Digital Responsibility Symposium 2022

Jeni Tennison

I spoke on the panel: The future of the UK’s digital economy, alongside Bojana Bellamy, John Whittingdale MP, Mahlet Zimata and Cyrus Mewawalla, at the New Statesman and Tech Monitor’s Digital Responsibility Symposium 2022.

The government’s ambition to make post-Brexit Britain a global tech hub could result in the rollback of data protection laws, with the focus turning towards encouraging and enabling technological innovation. What impact will this have on business technology, and those who lead it? Are short-term returns for investors being prioritised over long-term trust in technology? Is GDPR legislation likely to be an early casualty of the government’s strategy – and if so, what can businesses expect in its place?

Here’s a write-up of the notes that I made for the panel.

What would you like to see in the UK’s future data governance regime?

We would love to see communities involved in the practice of data governance.

It’s tough to make data governance decisions.

  • It’s difficult to know what kind of wider impacts and harms data and digital systems are going to cause, because organisations have limited visibility and experience.
  • It’s difficult to decide what’s in the best interests of people and their communities to meet ESG ambitions because this involves weighing up different interests and values.
  • Even if you get to a good set of principles around things like bias and fairness, it’s really hard to decide what terms like “bias” and “fair” really mean in a given context.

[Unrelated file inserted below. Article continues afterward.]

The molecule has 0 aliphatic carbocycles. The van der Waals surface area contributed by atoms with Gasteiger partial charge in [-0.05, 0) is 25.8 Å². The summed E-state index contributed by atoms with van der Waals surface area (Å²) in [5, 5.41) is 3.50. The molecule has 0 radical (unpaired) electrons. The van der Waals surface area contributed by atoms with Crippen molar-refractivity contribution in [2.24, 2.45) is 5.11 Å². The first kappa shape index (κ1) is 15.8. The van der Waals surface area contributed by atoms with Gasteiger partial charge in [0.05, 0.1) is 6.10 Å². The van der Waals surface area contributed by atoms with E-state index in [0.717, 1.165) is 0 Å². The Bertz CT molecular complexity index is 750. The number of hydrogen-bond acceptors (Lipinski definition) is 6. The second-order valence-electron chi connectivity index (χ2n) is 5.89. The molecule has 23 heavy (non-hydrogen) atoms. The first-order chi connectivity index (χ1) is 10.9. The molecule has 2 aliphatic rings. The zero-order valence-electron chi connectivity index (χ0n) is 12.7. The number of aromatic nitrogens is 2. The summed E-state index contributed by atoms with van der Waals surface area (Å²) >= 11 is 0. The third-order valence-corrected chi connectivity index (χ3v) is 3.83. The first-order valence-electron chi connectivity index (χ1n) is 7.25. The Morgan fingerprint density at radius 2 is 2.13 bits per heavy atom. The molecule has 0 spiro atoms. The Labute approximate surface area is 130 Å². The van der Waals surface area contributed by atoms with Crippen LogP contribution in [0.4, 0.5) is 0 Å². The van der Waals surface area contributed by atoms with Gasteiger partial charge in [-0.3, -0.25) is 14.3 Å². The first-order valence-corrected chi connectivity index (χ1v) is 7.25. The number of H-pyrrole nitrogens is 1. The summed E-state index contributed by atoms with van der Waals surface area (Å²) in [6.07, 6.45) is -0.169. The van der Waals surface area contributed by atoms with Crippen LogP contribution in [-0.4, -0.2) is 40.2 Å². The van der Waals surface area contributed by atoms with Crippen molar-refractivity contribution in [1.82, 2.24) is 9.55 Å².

Worldwide it’s recognised that we need to put communities and collective decision making about these questions at the heart of the way we do data governance.

There is a real opportunity in the UK to take the lead in this. We could enable, encourage and enforce collective and participatory approaches to data governance by setting the right public policy and regulation. For example, we could, in the upcoming Data Bill, expand legitimate interests to

  • enable companies to take into account the wider social and environmental impacts of data processing
  • encourage them to consult with the people who are going to be impacted by that use of data
  • enforce that they have to make their balancing tests public so we can see their rationale

Data and AI are global, so we can’t regulate or set standards in isolation. In addition, global rules make it a lot easier for businesses, particularly digital businesses, to operate internationally. So we would like the UK to take an international perspective. We would like to see the UK continue its leadership in not just creating a great environment for AI, but for the right kind of AI that speaks to society’s needs. We would like to see the UK not just thinking about data adequacy agreements but having a role in promoting broader international alignment around what good looks like.

How can the UK ensure its data regulator, the ICO, is trusted?

There are soft and hard ways of shaping an trusted and trustworthy environment.

Looking at the hard aspects, we need structures that promote accountability, enforcement of the law, and provide redress. That means we need an effective ICO. The recent work I’ve done comparing food and data regulation shows a huge discrepancy between the way we protect people from harms caused by food, to how we protect people from harms caused by data. In particular, the food system is much more proactive around inspections, whereas the ICO is oriented around providing advice. We have to ask whether the range of enforcement measures the ICO has (oriented around fines) are effective deterrents for organisations.

There is real concern that some of the proposals in the Data: a new direction consultation will undermine the independence of the ICO by making it report to the Secretary of State for DCMS (currently Nadine Dorries).